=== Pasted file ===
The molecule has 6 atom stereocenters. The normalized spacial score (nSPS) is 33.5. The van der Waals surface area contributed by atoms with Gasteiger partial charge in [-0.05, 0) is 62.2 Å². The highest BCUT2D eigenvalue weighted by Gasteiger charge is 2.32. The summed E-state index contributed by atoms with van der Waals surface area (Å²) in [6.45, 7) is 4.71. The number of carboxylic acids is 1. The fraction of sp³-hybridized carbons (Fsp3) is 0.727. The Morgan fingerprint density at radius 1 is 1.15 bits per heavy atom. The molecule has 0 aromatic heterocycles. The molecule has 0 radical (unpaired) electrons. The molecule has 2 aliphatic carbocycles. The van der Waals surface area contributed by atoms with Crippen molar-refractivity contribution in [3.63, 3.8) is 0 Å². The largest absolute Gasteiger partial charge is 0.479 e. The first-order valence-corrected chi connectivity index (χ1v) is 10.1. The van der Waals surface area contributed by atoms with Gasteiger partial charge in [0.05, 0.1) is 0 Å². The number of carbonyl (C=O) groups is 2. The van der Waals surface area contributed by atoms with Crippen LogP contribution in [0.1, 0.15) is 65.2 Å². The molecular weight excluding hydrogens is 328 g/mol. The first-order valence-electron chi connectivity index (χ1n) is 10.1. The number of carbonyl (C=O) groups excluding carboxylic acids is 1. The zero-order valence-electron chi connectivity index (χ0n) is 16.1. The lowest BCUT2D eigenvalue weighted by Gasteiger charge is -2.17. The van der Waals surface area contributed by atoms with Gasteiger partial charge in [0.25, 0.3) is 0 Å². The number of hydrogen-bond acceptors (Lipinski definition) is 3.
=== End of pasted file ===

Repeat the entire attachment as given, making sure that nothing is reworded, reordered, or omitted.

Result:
The molecule has 6 atom stereocenters. The normalized spacial score (nSPS) is 33.5. The van der Waals surface area contributed by atoms with Gasteiger partial charge in [-0.05, 0) is 62.2 Å². The highest BCUT2D eigenvalue weighted by Gasteiger charge is 2.32. The summed E-state index contributed by atoms with van der Waals surface area (Å²) in [6.45, 7) is 4.71. The number of carboxylic acids is 1. The fraction of sp³-hybridized carbons (Fsp3) is 0.727. The Morgan fingerprint density at radius 1 is 1.15 bits per heavy atom. The molecule has 0 aromatic heterocycles. The molecule has 0 radical (unpaired) electrons. The molecule has 2 aliphatic carbocycles. The van der Waals surface area contributed by atoms with Crippen molar-refractivity contribution in [3.63, 3.8) is 0 Å². The largest absolute Gasteiger partial charge is 0.479 e. The first-order valence-corrected chi connectivity index (χ1v) is 10.1. The van der Waals surface area contributed by atoms with Gasteiger partial charge in [0.05, 0.1) is 0 Å². The number of carbonyl (C=O) groups is 2. The van der Waals surface area contributed by atoms with Crippen LogP contribution in [0.1, 0.15) is 65.2 Å². The molecular weight excluding hydrogens is 328 g/mol. The first-order valence-electron chi connectivity index (χ1n) is 10.1. The number of carbonyl (C=O) groups excluding carboxylic acids is 1. The zero-order valence-electron chi connectivity index (χ0n) is 16.1. The lowest BCUT2D eigenvalue weighted by Gasteiger charge is -2.17. The van der Waals surface area contributed by atoms with Gasteiger partial charge in [0.25, 0.3) is 0 Å². The number of hydrogen-bond acceptors (Lipinski definition) is 3.